MAT 137Y 20082009 Winter Session, Solutions to Problem Set 4
1
(a) We are given
f
(
x
)
≤
M
and lim
x
→
a
f
(
x
) =
L
exists. Suppose
L
>
M
. Since lim
x
→
a
f
(
x
) =
L
, then for
any
ε
>
0, there exists
δ
>
0 such that 0
<

x

a

<
δ
implies

f
(
x
)

L

<
ε
. In particular, let
ε
=
L

M
>
0. Then there exists
δ
>
0 such that 0
<

x

a

<
δ
implies

f
(
x
)

L

<
L

M
,
which implies
L

(
L

M
)
<
f
(
x
)
<
L
+(
L

M
) =
⇒
M
<
f
(
x
)
<
2
L

M
=
⇒
f
(
x
)
>
M
,
which is a contradiction, since
f
(
x
)
≤
M
for all
x
. Therefore it follows that
L
≤
M
.
(b) The statement is false. Consider the function
f
(
x
) =
(

x
2
,
x
6
=
0
,

1
,
x
=
0
.
Then
f
(
x
)
<
0 for all
x
, but lim
x
→
0
f
(
x
) =
0, so
L
=
M
.
2
(SHE 2.3)
44. Consider the functions
f
(
x
) =
(
0
,
x
<
c
,
1
,
x
≥
c
,
g
(
x
) =
(
1
,
x
<
c
,
0
,
x
≥
c
.
Both limits do not exist at
x
=
c
, but lim
x
→
c
f
(
x
)
g
(
x
) =
0.
46. The statement is false. Since lim
x
→
c
[
f
(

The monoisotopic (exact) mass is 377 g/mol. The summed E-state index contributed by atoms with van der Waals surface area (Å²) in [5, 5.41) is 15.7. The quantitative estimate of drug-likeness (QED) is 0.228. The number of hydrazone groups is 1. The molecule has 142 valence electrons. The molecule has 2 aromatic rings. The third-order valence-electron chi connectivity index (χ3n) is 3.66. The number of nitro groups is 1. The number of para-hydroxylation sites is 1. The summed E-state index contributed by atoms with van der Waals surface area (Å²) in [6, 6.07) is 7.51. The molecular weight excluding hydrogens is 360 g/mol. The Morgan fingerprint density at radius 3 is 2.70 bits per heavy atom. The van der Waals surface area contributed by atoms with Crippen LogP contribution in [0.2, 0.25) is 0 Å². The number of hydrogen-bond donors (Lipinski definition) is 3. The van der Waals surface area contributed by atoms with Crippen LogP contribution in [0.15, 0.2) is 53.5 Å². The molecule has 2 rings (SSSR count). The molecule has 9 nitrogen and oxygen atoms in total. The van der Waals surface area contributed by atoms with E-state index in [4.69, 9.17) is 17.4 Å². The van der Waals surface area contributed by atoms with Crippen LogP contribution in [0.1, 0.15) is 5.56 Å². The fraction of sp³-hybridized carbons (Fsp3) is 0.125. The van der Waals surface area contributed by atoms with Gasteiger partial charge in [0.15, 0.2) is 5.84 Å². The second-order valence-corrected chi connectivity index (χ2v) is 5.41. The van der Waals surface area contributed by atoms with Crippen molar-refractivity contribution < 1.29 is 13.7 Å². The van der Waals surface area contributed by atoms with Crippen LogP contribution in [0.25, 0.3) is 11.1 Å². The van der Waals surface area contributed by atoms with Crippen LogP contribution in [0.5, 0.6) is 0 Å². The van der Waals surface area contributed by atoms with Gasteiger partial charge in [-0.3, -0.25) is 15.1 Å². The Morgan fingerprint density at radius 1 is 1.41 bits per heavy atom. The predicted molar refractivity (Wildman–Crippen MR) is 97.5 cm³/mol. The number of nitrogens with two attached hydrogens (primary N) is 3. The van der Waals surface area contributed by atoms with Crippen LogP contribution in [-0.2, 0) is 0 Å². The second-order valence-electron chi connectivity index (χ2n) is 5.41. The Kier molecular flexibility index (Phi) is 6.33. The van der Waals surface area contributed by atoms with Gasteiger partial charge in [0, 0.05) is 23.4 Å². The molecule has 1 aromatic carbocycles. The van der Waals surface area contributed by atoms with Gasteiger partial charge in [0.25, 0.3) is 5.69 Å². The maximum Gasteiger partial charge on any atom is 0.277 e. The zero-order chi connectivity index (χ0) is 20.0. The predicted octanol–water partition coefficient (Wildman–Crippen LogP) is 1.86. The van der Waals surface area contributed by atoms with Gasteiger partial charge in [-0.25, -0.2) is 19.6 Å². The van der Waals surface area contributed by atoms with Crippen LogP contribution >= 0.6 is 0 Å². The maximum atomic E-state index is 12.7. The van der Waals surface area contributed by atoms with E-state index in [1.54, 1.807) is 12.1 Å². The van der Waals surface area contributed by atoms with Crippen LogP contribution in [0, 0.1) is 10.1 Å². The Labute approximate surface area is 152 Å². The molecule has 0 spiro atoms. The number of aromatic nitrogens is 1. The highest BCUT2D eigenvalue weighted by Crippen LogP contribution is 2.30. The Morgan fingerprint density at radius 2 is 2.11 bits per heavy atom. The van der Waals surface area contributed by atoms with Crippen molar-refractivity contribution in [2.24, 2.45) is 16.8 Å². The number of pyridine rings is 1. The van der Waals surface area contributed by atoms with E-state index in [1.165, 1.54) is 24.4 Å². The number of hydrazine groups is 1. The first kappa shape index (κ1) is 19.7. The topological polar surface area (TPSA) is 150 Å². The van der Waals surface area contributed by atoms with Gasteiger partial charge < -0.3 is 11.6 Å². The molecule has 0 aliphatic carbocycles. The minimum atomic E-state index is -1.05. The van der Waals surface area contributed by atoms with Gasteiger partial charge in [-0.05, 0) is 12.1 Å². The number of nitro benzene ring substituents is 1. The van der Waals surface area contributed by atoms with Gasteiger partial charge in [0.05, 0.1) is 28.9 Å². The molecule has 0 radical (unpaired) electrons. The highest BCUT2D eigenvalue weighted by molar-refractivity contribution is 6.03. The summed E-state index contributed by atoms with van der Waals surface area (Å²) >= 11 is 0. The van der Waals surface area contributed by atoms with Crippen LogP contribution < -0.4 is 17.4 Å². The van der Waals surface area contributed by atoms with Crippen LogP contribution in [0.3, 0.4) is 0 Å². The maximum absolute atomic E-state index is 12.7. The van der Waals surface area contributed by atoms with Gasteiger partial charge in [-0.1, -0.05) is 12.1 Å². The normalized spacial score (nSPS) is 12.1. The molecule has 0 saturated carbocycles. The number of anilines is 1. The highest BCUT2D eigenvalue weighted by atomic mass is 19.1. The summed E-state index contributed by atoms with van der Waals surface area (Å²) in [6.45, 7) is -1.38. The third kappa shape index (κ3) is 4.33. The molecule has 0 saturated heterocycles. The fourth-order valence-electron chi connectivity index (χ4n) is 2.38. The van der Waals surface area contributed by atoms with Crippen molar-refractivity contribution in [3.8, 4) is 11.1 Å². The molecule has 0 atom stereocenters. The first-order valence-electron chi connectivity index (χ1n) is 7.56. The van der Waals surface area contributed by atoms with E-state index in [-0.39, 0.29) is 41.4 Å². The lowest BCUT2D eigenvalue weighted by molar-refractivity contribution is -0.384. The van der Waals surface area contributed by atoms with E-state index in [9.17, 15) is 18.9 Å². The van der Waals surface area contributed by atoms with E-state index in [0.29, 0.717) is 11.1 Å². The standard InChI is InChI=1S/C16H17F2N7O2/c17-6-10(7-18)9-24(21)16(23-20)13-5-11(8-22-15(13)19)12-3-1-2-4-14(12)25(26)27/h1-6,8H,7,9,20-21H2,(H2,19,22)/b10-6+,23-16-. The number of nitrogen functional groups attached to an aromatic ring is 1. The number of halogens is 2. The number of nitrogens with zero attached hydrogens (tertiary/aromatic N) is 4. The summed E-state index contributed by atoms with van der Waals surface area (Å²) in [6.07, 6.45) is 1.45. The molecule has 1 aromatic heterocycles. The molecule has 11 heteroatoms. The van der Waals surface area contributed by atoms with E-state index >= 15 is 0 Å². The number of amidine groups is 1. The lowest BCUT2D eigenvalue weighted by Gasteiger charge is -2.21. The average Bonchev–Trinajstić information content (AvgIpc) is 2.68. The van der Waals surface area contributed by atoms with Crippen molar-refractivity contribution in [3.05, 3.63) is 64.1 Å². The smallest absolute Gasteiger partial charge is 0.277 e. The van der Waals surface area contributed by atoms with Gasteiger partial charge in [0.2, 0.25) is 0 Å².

x
) +
g
(
x
)]
and lim
x
→
c
f
(
x
)
exists, then by the properties of
limits,
lim
x
→
c
g
(
x
) =
lim
x
→
c
[
g
(
x
)+
f
(
x
)

f
(
x
)] =
lim
x
→
c
[
f
(
x
)+
g
(
x
)]

lim
x
→
c
f
(
x
)
,
so lim
x
→
c
g
(
x
)
must exist.
48. The statement is false. Let
f
(
x
) =

1. Then lim
x
→
c
f
(
x
) =

1 for any
c
, but
p
f
(
x
)
is not deﬁned
at any
x
=
c
, so lim
x
→
c
p
f
(
x
)
does not exist.
50. The statement is false since it need not be true that lim
x
→
c
f
(
x
)
or lim
x
→
c
g
(
x
)
exists. So, for example,
let
f
(
x
) =
0 and
g
(
x
)
be the Dirichlet function (as deﬁned in SHE 2.2 #47). Then for any
c
,
lim
x
→
c
g
(
x
)
does not exist.
However, if we stipulate that the limits must exist, then the statement is true.
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 lim, Continuous function, x→c, ax bx lim

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